[Art_beyond_sight_educators] Dale Chihuly glass and students, VSA , Laurie Rubin, Bramblitt

Lisa Yayla fnugg at online.no
Fri Nov 9 13:34:37 UTC 2012

Laurie Rubin paints with the colors of music
Mezzo-soprano Laurie Rubin dreams in vivid color --- though she's been 
blind since birth.
Yellow? That's the scent of ripe lemons and the warm sun glinting off 
her cheeks as a child in Encino. White is the crunch of snow and the 
feel of frothy shaving cream oozing between her fingers. Silver is the 
cool silkiness of chrome.
And brown? That's the sound of B-flat. It reminds the singer of chocolate.
"I always joke that part of me can sense color from maybe having had a 
past life," Rubin says. "When people say silver or purple, I understand 
what they're saying."
Rubin's new memoir, "Do You Dream in Color? Insights From a Girl Without 
Sight," not only touches on her complex relationship with the color 
spectrum, it chronicles her against-all-odds rise from musical prodigy 
as a child in the San Fernando Valley to accomplished international 
opera singer 

APH Insights 2012, the annual international juried art competition for 
visually impaired artists that is sponsored by the American Printing 
House for the Blind, is having a public showcase for the artists' work 
at the Galt House today through Saturday.
The displays are during the 144th annual meeting of the trustees of the 
printing house organization. This is the 21st year for the competition, 
which features 82 works by artists from across the United States.
Participants range from pre-school children to senior citizens and 
include professional artists, as well as hobbyists and school art 
classes. Entries cover a wide range of subjects in a variety of media, 
including painting, drawing, sculpture and photography. For information 
about the show, visit www.aph.org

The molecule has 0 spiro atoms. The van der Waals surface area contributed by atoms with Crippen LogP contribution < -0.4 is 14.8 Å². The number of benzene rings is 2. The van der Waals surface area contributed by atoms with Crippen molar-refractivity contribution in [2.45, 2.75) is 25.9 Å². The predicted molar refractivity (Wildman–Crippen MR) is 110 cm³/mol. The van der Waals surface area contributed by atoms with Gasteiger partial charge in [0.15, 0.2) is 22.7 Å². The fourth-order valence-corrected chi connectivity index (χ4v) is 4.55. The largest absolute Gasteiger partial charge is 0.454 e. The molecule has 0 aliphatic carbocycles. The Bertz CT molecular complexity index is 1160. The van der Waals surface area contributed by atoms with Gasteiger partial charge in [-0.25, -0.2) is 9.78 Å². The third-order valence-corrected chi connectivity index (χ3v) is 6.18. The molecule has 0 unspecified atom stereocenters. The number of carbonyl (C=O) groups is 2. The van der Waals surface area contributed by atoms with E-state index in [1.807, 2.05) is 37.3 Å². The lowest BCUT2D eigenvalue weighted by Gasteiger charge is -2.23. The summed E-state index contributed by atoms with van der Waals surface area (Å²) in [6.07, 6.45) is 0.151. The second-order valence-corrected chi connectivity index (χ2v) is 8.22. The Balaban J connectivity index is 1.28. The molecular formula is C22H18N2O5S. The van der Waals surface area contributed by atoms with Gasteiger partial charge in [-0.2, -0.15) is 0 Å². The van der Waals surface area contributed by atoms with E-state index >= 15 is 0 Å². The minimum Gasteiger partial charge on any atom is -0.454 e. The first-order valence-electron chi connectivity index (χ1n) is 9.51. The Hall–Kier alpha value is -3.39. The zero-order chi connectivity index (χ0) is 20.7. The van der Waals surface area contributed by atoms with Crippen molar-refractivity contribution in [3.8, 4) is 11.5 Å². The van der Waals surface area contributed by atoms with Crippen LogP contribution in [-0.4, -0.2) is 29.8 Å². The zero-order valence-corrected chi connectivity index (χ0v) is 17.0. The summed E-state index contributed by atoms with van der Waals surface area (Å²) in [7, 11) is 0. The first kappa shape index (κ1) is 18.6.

APH InSights Art
John Bramblitt, the blind Painter who "sees"
... Instead, Bramblitt is planning to return to UNT for graduate school. 
And he *had his first flying lesson this summer* as part of a long-term 
plan to use colored smoke to create abstract art in the air.
*"I'm obsessed with painting," he says. "In expressing myself, 
connecting with people, it's become the way I see the world."*

Meet Main Line Art Teacher Patty Papatheodore
Meet this non-traditional teacher from the Main Line Art Center Patty 

A lesson in Realistic/Abstract Portraiture for a blind student
Exhibit at Blue Star explores light, visual perceptions

.... Then, six or seven years ago, Cunningham-Little began to develop 
her own vision problems.
"That's what you see with cataracts; you see haloes of light where 
nothing is defined," says Cunningham-Little, pointing to a work in 
"Breathing Light" called "Cataracts."
It's a blue wash of rectangular light, with an elongated white-hot slot 
in the center, captured, almost like a light painting, inside a white 
wooden box that acts as a frame.
"I view these works as sort of painterly," she says.
But creating them is more technically demanding than applying paint to a 
canvas. Cunningham-Little describes a time-consuming, labor-intensive, 
close-work process involving meticulously cutting layers and layers of 
diffracting and colored film, which will be backlit by different shades 
of neon inside the 10-inch-deep box.
Another work, titled "Slit" --- inspired by medications doctors